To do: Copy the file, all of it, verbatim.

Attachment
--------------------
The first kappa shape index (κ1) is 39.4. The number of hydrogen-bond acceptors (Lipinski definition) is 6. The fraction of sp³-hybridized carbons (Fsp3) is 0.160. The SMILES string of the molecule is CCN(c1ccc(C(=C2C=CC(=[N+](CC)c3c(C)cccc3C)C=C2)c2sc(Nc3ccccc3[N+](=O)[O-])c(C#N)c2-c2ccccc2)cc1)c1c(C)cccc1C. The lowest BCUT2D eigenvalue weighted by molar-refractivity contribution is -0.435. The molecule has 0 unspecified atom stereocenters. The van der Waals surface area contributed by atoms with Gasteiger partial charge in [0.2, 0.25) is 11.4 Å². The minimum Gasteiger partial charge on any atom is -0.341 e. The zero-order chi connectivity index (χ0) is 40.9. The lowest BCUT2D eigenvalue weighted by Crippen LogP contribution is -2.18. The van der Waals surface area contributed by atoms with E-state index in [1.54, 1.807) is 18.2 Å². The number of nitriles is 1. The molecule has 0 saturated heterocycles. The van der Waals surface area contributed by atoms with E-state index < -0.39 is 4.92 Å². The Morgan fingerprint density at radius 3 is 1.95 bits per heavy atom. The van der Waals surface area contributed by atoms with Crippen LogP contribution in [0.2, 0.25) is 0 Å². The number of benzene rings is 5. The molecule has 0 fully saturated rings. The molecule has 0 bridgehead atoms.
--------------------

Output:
The first kappa shape index (κ1) is 39.4. The number of hydrogen-bond acceptors (Lipinski definition) is 6. The fraction of sp³-hybridized carbons (Fsp3) is 0.160. The SMILES string of the molecule is CCN(c1ccc(C(=C2C=CC(=[N+](CC)c3c(C)cccc3C)C=C2)c2sc(Nc3ccccc3[N+](=O)[O-])c(C#N)c2-c2ccccc2)cc1)c1c(C)cccc1C. The lowest BCUT2D eigenvalue weighted by molar-refractivity contribution is -0.435. The molecule has 0 unspecified atom stereocenters. The van der Waals surface area contributed by atoms with Gasteiger partial charge in [0.2, 0.25) is 11.4 Å². The minimum Gasteiger partial charge on any atom is -0.341 e. The zero-order chi connectivity index (χ0) is 40.9. The lowest BCUT2D eigenvalue weighted by Crippen LogP contribution is -2.18. The van der Waals surface area contributed by atoms with E-state index in [1.54, 1.807) is 18.2 Å². The number of nitriles is 1. The molecule has 0 saturated heterocycles. The van der Waals surface area contributed by atoms with E-state index < -0.39 is 4.92 Å². The Morgan fingerprint density at radius 3 is 1.95 bits per heavy atom. The van der Waals surface area contributed by atoms with Crippen LogP contribution in [0.2, 0.25) is 0 Å². The number of benzene rings is 5. The molecule has 0 fully saturated rings. The molecule has 0 bridgehead atoms.